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Showing content with the highest reputation on 11/10/14 in all areas

  1. The attack on corporate personhood only make sense from the collectivist mindset, it is a collectivist critique. A collective is not merely a group of individuals. Where collectivism goes wrong as a theory is its reification of the group as a new entity whose welfare is considered as separate, more real or more important than any individual comprising it. It is the hierarchical priority of the group over the individual that leads to poisonous and destructive consequences. In the collectivist imagination, some novel and foreign element comes into existence upon incorporation, something inhuman and wicked. This is every bit as stupid and superstitious as anything some tongue-speaking, snake-handling evangelical voodoo practitioner could ever say. A corporation is an instrument that makes it possible to conduct business without having to draw up contracts acknowledging each individual involved with the business. Whenever a corporation acts or speaks, it is still the action of one or more individuals. It is not possible to restrict a corporation's speech without restricting some individual's speech.
    1 point
  2. Groovenstein

    "Commerce V. Theft"

    Title was theirs, not mine. As with my other letters, I don't do these to be some great work of writing. I just like to get a strong statement of some basics out there to oppose the crap. ___ Some letters contain philosophical disasters of such epic proportions that my respect for the greatness of man inspires me to spend some of my time challenging them. Such a letter appeared in the Lincoln Journal Star recently. That letter was “Stop U-Stop,” in which John Baldus opposed the building of a U-Stop/McDonald’s at 21st and K streets. According to Baldus, it is immoral to start a business. It is immoral to invest time and money providing products and services people want at a price they are willing to pay. It is immoral to value one’s time and effort, and thus to want to be paid for the value one provides to others. To Baldus and those agreeing with him, I ask: What, then, is moral? One possibility, Baldus implies, is the Antelope Valley Redevelopment Plan. Part of that plan is the theft of desired property when negotiations fail. If the property owners do not wish to sell their lands, the government simply readies its guns and takes them. By what standard does this morality condemn trade while condoning theft? Were it not for the wealth that people behind businesses like U-Stop create, there would be nothing to steal. Production is the means by which we thrive. The people with the courage and ingenuity to produce should be praised, not condemned. Matthew Stein, Lincoln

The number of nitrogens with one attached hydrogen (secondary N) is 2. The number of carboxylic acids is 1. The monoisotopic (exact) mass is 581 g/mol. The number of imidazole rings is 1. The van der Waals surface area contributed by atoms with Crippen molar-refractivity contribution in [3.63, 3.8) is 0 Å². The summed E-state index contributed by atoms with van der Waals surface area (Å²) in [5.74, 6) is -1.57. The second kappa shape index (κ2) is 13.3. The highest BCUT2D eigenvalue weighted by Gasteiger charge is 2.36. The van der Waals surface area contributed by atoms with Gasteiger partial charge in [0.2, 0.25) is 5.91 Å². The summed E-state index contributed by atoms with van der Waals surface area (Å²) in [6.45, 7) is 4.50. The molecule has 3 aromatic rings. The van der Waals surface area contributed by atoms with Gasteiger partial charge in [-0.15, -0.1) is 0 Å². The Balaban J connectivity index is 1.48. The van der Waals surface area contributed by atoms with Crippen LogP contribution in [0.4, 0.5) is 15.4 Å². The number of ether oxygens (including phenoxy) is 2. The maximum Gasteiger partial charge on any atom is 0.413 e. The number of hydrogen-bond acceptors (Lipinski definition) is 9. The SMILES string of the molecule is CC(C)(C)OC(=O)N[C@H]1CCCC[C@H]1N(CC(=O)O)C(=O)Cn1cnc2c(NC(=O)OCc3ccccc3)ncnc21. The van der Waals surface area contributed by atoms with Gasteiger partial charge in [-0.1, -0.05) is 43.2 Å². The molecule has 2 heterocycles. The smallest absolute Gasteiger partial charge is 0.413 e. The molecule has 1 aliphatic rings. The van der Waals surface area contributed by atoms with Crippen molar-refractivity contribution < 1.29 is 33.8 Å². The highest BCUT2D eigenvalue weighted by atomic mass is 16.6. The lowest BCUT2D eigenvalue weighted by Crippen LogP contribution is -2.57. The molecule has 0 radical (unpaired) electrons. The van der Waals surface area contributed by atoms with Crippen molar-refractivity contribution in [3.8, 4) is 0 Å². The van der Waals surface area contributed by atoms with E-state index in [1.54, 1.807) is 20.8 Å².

1 point
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